If you keep up with the news, you might think that the unpleasant and unedifying 2016 presidential campaign is still going on.
President Donald Trump, up early, is sending out tweets coarsely attacking foreign leaders and American politicians — complete with misspelled words, in at least one case to the point of indecipherability.
Runner-up Hillary Clinton is supervising a busy staff, which, after she takes an hour for exercise, fills her in on the 60 minutes' latest news developments. A leader of the "resistance" — a term she's embraced — should always be prepared.
Charitably-minded observers may excuse both of these individuals, neither of whom expected 12 months ago to be in the places and positions they are today. And they might add that they're not the only ones continuing to operate in campaign mode.
Rush Limbaugh proclaims that "American voters saved this country as we know it." Or, to be more precise, the 46 percent of American voters responsible for securing 304 electoral votes for Trump did.
Limbaugh is, of course, right that Trump's victory has had important policy consequences, from the appointment of Justice Neil Gorsuch to the renunciation of the unenforceable strictures of the Paris climate agreement. More, although probably not so many as most Trump voters would like, are in store.
But America has rebounded from policy mistakes — you can make your own list — before. Every election has policy consequences, some of them pretty serious and many unpredictable. The country has evolved, changed, grown enormously, but much of its character remains recognizable in the writings of Alexis de Tocqueville, who interviewed the rival presidents John Quincy Adams and Andrew Jackson 180-some years ago.
On the other side, 43 percent of respondents to a Politico/Morning Consult poll want Congress to begin impeachment proceedings against Trump. Over half of those people — 23 percent of respondents — think he has proved "he is unfit to serve and should be removed from office, regardless of whether he committed an impeachable offense or not."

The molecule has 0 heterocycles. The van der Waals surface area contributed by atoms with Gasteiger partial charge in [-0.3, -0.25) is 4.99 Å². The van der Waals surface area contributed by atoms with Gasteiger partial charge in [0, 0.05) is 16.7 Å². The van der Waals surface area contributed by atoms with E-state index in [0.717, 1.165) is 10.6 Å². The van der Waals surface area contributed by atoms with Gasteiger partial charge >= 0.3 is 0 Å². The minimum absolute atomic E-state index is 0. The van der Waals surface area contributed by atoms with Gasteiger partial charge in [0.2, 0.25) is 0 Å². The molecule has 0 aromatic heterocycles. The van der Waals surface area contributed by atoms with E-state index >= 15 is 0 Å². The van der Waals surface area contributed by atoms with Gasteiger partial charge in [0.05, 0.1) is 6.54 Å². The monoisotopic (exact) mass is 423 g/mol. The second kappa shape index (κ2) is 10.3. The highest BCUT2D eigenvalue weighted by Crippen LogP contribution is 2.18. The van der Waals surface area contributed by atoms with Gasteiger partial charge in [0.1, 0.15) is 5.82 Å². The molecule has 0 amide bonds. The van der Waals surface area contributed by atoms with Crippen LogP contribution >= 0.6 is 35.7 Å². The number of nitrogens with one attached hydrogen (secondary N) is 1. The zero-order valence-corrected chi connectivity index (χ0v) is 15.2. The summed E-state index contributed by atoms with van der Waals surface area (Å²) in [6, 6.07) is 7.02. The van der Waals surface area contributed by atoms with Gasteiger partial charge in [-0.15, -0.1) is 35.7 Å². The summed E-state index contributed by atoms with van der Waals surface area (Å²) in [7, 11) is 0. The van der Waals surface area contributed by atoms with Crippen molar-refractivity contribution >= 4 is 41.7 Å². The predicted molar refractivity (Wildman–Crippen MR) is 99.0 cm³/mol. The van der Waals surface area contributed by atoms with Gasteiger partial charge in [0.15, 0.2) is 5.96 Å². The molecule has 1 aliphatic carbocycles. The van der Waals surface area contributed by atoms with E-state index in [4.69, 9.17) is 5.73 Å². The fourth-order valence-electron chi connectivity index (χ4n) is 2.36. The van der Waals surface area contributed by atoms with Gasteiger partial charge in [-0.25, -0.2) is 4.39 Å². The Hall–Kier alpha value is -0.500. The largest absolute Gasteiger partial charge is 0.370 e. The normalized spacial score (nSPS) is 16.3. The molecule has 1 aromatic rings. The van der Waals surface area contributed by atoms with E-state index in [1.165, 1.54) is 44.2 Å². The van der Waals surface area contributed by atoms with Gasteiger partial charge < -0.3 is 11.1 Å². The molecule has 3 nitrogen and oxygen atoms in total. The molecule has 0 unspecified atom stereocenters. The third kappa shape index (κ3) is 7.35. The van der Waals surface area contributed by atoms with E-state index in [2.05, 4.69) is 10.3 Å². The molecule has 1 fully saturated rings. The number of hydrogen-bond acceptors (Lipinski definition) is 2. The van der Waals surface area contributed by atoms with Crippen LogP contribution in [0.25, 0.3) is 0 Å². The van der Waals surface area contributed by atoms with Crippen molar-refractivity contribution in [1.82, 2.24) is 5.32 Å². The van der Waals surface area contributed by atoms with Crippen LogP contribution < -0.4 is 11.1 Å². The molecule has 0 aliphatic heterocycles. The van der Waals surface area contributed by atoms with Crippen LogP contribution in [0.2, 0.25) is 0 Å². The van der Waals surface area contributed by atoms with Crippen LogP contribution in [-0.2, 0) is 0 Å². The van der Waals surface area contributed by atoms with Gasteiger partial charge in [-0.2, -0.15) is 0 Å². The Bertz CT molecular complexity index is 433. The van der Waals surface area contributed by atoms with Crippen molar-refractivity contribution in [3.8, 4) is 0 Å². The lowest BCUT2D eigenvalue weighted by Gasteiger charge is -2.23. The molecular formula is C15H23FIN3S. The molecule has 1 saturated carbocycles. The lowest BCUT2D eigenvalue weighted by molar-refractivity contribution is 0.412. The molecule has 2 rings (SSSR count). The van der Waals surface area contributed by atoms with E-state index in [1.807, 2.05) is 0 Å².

So to heck with the Constitution and its nitpicking requirement that officials be removed from office only for "Treason, Bribery, or other high Crimes and Misdemeanors." These folks want a revote, right now. For them, the campaign is still on — as it may still be for the next 17 months, if in 2018 Democratic House candidates make impeachment a main plank of their platforms.
Amid the continuing campaign chatter, let's step back and ponder how current events will be regarded in the longer run of history.
Trump's capture of 70 previously Democratic electoral votes in the Midwest and Pennsylvania owes much to his distinctive stands on immigration and trade, even though the problems he cited are of declining importance. Illegal immigration across the Mexican border fell off sharply in 2007, and the reduction in American jobs because of Chinese imports probably crested several years before.
That positions him as president to claim credit for trends that are ongoing, albeit his policies are arguably accelerating them. Illegal border crossings are apparently way down this year, probably in response to Trump's strengthened enforcement of existing laws. Manufacturing jobs may be rising, too, as rising Chinese wages make Chinese goods less competitive here.
On foreign policy, Trump has abandoned Barack Obama's tilt to Iran (Obama had a secret back channel with Iran, dating back to the 2008 campaign) and stitched together an informal anti-Iran coalition in the Middle East. He may have persuaded China to exert some discipline over North Korea and has accelerated the long-standing missile defense program, derided for years by Democrats, to protect America from any Kim Jong Un nukes.
As for Europe, he and German Chancellor Angela Merkel both have benefited politically from trading news conference and Twitter insults. Merkel is strengthened for her Sept. 24 election, and Trump can claim to have spurred Europeans to take more responsibility for their own defense.
This is starting to look like a more conventional Republican foreign policy than campaign rhetoric suggested. Congressional Democrats seem to have stalled in their efforts to find some Team Trump collusion with Russia that would justify the impeachment proceedings their party's base expects and lusts for — perhaps because an investigation could show that the Obama administration surveilled and criminally unmasked Americans for political reasons.
I'm happy to join those urging Trump and Clinton to stop acting like candidates. But maybe the rest of us should take a deep breath and stop acting as if the campaign were still on.
Michael Barone is a senior political analyst for the Washington Examiner, resident fellow at the American Enterprise Institute and longtime co-author of The Almanac of American Politics.